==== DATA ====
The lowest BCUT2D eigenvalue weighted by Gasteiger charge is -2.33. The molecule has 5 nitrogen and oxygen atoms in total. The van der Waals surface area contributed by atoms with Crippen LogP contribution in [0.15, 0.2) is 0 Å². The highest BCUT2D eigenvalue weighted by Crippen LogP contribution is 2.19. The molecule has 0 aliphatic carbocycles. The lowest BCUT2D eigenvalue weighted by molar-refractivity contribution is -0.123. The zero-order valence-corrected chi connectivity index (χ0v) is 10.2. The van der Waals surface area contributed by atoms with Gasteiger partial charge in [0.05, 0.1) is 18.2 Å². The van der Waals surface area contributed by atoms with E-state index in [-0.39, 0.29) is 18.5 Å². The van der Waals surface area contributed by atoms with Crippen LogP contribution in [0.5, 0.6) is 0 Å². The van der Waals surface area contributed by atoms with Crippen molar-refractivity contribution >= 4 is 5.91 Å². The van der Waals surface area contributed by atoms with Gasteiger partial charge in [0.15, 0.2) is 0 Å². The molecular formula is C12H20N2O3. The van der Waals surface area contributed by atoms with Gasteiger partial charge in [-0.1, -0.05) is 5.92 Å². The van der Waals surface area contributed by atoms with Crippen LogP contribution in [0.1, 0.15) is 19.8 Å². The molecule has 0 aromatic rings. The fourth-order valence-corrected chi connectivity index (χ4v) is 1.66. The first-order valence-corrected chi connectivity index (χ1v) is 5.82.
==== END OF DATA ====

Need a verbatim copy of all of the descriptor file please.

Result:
The lowest BCUT2D eigenvalue weighted by Gasteiger charge is -2.33. The molecule has 5 nitrogen and oxygen atoms in total. The van der Waals surface area contributed by atoms with Crippen LogP contribution in [0.15, 0.2) is 0 Å². The highest BCUT2D eigenvalue weighted by Crippen LogP contribution is 2.19. The molecule has 0 aliphatic carbocycles. The lowest BCUT2D eigenvalue weighted by molar-refractivity contribution is -0.123. The zero-order valence-corrected chi connectivity index (χ0v) is 10.2. The van der Waals surface area contributed by atoms with Gasteiger partial charge in [0.05, 0.1) is 18.2 Å². The van der Waals surface area contributed by atoms with E-state index in [-0.39, 0.29) is 18.5 Å². The van der Waals surface area contributed by atoms with Crippen LogP contribution in [0.5, 0.6) is 0 Å². The van der Waals surface area contributed by atoms with Crippen molar-refractivity contribution >= 4 is 5.91 Å². The van der Waals surface area contributed by atoms with Gasteiger partial charge in [0.15, 0.2) is 0 Å². The molecular formula is C12H20N2O3. The van der Waals surface area contributed by atoms with Gasteiger partial charge in [-0.1, -0.05) is 5.92 Å². The van der Waals surface area contributed by atoms with Crippen LogP contribution in [0.1, 0.15) is 19.8 Å². The molecule has 0 aromatic rings. The fourth-order valence-corrected chi connectivity index (χ4v) is 1.66. The first-order valence-corrected chi connectivity index (χ1v) is 5.82.